Asterus retaliates. He realizes his frothing madman act didn't cow the orc so he goes for a quick, decisive killing blow, rolling his 3 dice (3, 5, 5) plus 12 adds for a 27 HPT. Marcanos was so busy trying to attack his foe he didn't bother to add to his defense, so his Total Defense is only 20. 7 points of damage get through, reducing the orc's MR to 25 (which reduces his dice+adds to 3+16 and his Defense is now 19). He backs off, a series of vicious cuts stabing through his thick orcish hide.

The two warriors circle one another, ready to strike once more....round two! This time Asterus gets a 6+6 on his initiative, which adds and rolls over (rule of TARO) for a 4 and 5, totalling an initiative of 34. The orc rolls 3 and 4, totalling initiative 23. Asterus lunges in!

Asterus goes all out, no extra defense. He rolls his 3 dice (5, 2, 1) and gets a HPT of 20. The orc can't parry but this attack only barely penetrates his thick hide and his passive defense, dealing 1 point of damage. Marcanos now has a MR of 24.

Marcanos retaliates, rolling his 3 dice (since he's now wounded) for a 5, 4, 6. His HPT is 31, a clear hard strike! Apparently as Asterus lunged in with a glancing blow Marcanos got lucky and a decisive blow to the stomach impaled the human, who takes 5 more damage plus 1 spite damage. Asterus only has 1 CON left, and he's bleeding like a stuck pig.

Asterus realizes he's in deep, and may not live through the next exchange. He decides to go all out, sacrificing his defense for a crippling strike that shatters the orcs defenses. The GM lets out a weary sigh and says sure, but let's roll inititive first...

Marcanos rolls 6 and 3 for initiative, toalling 22. The orc rolls 2 and 4 for initiative, totalling 22.... A tie! They act simultaneously.

Asterus attempts to bypass armor, and needs to make a level 2 save on STR (for the orc's 19 defense). This technically means he needs a 7 or better on 2D6, since he's pretty strong. He rolls a 4 and a 3...success!!!! He immediately delivers his full HPT to the orc, rolling 3D6 plus 12 for a total of 24. The orc dies! But not before getting his own blow in, as they acted on the same round. The orc delivers a wopping 6, 6, and 2 plus his 16 adds for a total of 30 HPT and 2 spite damage. That's 6 more damage that Asterus takes even as he drops the orc....Asterus is only exhuberant in his triumph long enough to realize that the orc has gutted him at the same time that he laid the monster low. They both slump down together in death.

A few hours later a gang of kobolds running a Rat on a Stick Kiosk arrive on the scene and realize that the only thing better than tasty rat on a stick is Mystery Meat on a Stick....

Next Week: A New Sandbox Campaign Setting for Tunnels & Trolls, Tales from the Watchers of the Sullen Vigil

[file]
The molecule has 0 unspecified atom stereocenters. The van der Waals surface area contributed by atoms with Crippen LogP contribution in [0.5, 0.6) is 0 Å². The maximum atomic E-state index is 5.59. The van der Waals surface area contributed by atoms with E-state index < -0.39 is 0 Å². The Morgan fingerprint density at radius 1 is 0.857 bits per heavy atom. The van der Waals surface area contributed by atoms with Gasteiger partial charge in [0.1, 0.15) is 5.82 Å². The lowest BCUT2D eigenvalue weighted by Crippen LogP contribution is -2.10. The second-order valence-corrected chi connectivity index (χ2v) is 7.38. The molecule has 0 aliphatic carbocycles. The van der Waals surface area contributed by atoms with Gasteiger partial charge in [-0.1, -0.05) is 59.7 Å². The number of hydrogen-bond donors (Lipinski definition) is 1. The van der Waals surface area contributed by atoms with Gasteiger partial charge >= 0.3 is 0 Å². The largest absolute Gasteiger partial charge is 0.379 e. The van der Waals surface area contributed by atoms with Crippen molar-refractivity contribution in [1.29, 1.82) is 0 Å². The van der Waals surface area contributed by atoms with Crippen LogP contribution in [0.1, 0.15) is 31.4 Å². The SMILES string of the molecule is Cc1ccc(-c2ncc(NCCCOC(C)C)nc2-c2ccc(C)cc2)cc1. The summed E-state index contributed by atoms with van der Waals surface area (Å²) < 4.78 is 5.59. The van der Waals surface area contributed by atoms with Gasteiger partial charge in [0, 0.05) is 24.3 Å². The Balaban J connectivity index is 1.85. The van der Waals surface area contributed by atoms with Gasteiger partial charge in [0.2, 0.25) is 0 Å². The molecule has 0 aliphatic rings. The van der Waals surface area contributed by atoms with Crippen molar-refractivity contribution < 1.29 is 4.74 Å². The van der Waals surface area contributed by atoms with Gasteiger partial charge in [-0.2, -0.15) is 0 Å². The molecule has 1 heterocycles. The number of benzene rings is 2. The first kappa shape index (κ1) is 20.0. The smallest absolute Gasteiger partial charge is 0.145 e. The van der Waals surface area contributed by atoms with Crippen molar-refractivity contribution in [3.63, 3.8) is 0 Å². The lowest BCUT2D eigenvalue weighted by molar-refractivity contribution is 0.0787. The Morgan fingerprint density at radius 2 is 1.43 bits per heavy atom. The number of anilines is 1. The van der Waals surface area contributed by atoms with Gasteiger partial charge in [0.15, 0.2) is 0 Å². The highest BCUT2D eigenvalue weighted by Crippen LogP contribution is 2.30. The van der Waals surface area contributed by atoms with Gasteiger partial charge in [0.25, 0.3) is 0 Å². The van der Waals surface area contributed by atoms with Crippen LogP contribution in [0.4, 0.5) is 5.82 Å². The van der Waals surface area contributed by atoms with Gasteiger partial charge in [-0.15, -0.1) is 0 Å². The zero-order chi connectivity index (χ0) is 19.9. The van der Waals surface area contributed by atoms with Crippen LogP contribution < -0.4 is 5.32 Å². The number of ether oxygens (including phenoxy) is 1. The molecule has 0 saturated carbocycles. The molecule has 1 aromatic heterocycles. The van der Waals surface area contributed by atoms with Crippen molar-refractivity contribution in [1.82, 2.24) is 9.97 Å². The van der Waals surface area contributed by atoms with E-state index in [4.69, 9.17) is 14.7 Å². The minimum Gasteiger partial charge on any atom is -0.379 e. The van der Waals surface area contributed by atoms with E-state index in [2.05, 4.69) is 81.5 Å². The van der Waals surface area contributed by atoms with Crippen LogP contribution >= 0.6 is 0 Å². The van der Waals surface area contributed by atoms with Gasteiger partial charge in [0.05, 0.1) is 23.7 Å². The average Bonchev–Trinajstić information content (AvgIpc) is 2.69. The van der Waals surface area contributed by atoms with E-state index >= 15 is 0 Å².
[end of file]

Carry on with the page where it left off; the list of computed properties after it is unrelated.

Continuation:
All contents except artwork are Copyright 2012 by Nicholas Torbin Bergquist, all rights reserved. Tunnels & Trolls is trademarked and copyrighted by Ken St. Andre and produced by Flying buffalo.


  1. Interesting. I will have to play with it a bit to see how it works beyond a single example. Was this inspired at all by the old SA article that had a similar concept?

  2. Well I can't comment on the system without trying it-I do wonder why you changed the two-weapon STR & DEX requirements. I thought the old system (which of course I can't find in either rulebook right now) of just adding STR & DEX requirements to be just fine. I think you might agree as well, at least subconsciously, because I don't think you did the math in the example correctly. (I figured it to be STR-15 & DEX 16)

    Still the system is worth thinking on. I've always thought you had to break the combats down to 1-on-1 (or 1-on-2 to even number of combatants out).

  3. @Branderwydd: I wasn't aware of (or rather, didn't remember) an SA article with a similar system, I'll have to dig through my old magazines and take a look. I've run a few tests with it so far but no actual play session time with the mechanic.

    @SAROE: I didn't find any two-weapon rules in the 7.5 rulebook, so I put those together off the cuff, but I'd prefer to default to an existing system. I'll have to double check my math again....this system definitely only works with one-on-one instead of grouped combat, though (but for my T&T games I almost never used traditional group combat, and weirdly the last few times I have run the game I've really gotten into using minis/tokens and maps, thanks to Fiery Dragon's cool add-ons in the 7.5 box set; minis definitely add a dynamic element to combat but require one-on-one structure to the battles).

  4. I looked in both 5.5 and 7.5 before I posted an again just now-I can't find the two-weapon rule I cited either. I guess it is just something I read somewhere and it seemed so sensible that I made it "official". (And I still think it's a good rule.)

    Looking forward to more TnT posts.